Is a media placement an implied endorsement? Yes and no.
If the reporter/interviewer gushes and mentions how wonderful the product, service, person or organization is—well, yes, that is an implied endorsement. Maybe, more than implied.
If the article, blog post or broadcast segment is more or less objective, offering information about your client, that’s still an implied endorsement. The coverage indicates that your client is worthy of coverage and that the product, service or event you’re pitching is something that readers, viewers or listeners may want to know about.
Even an “advertorial” placement, as seen in certain print publications, can connote an endorsement by the publication. Although the reader is likely to recognize the advertorial as paid content, its location in the layout indicates that it is editorial content.
How can you know whether editorial coverage will lean favorable, unfavorable or middle-of-the-road? Unless the reporter/interviewer is a close friend or family member, you cannot.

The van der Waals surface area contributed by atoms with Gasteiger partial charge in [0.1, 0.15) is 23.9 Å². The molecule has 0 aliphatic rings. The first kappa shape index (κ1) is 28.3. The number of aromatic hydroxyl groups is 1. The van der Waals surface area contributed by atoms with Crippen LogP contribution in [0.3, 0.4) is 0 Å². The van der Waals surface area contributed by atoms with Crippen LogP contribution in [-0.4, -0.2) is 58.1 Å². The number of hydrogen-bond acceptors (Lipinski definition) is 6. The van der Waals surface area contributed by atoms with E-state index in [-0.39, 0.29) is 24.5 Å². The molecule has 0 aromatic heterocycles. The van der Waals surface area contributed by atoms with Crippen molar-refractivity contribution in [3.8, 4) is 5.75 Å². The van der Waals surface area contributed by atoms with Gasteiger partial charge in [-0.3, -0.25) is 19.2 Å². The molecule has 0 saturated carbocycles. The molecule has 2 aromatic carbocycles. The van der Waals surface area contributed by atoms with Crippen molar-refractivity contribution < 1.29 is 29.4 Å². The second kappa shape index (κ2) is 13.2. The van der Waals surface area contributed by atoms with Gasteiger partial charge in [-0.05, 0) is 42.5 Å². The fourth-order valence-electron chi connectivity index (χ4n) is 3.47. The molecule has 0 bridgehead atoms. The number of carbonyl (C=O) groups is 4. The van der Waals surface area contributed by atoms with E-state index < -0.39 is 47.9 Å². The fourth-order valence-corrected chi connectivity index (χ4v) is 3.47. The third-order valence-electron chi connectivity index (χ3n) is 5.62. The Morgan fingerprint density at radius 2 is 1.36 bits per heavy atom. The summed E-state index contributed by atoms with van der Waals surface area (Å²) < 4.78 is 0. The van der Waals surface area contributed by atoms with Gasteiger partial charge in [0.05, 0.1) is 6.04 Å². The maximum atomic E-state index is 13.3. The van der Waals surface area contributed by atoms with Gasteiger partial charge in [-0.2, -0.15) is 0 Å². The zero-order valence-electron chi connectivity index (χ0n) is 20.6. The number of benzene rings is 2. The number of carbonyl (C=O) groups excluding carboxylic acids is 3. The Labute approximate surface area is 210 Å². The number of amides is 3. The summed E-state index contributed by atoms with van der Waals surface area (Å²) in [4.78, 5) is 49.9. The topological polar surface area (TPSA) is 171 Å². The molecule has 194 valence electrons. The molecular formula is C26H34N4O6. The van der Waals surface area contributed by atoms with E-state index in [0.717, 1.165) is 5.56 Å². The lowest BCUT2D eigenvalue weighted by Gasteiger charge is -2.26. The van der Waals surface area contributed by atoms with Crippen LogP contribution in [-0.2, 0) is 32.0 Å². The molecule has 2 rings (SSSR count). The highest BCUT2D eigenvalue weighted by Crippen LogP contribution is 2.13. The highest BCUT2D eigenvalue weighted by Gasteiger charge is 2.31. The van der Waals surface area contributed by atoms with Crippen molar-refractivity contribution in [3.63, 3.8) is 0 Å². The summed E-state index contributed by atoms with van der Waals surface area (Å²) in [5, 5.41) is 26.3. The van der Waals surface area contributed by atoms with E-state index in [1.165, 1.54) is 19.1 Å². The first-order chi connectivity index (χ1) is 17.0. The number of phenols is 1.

Presuming the media member is not friend/family, it is vital to provide the major message points to all who will encounter the media person. It is also important to make sure the media person has the basic facts. By directing the media member to a page on your website (be it a “press/media/newsroom” page or a simple FAQ page), you can be sure that the media person has access to the most important information. In some cases, it may be better to email an attached fact sheet with the facts that are significant.
It may or may not be true that Henry Ford actually said, “I don’t care what they say about me as long as they spell my name right.” There may be some, other than reality TV cast members, who feel that way in 2012.
But, in most cases when we seek out media coverage, we want that implied endorsement. We want to build name recognition, but we also want to grow positive perception. We want the love from that media outlet that a 30-second spot or quarter-page print ad just cannot deliver.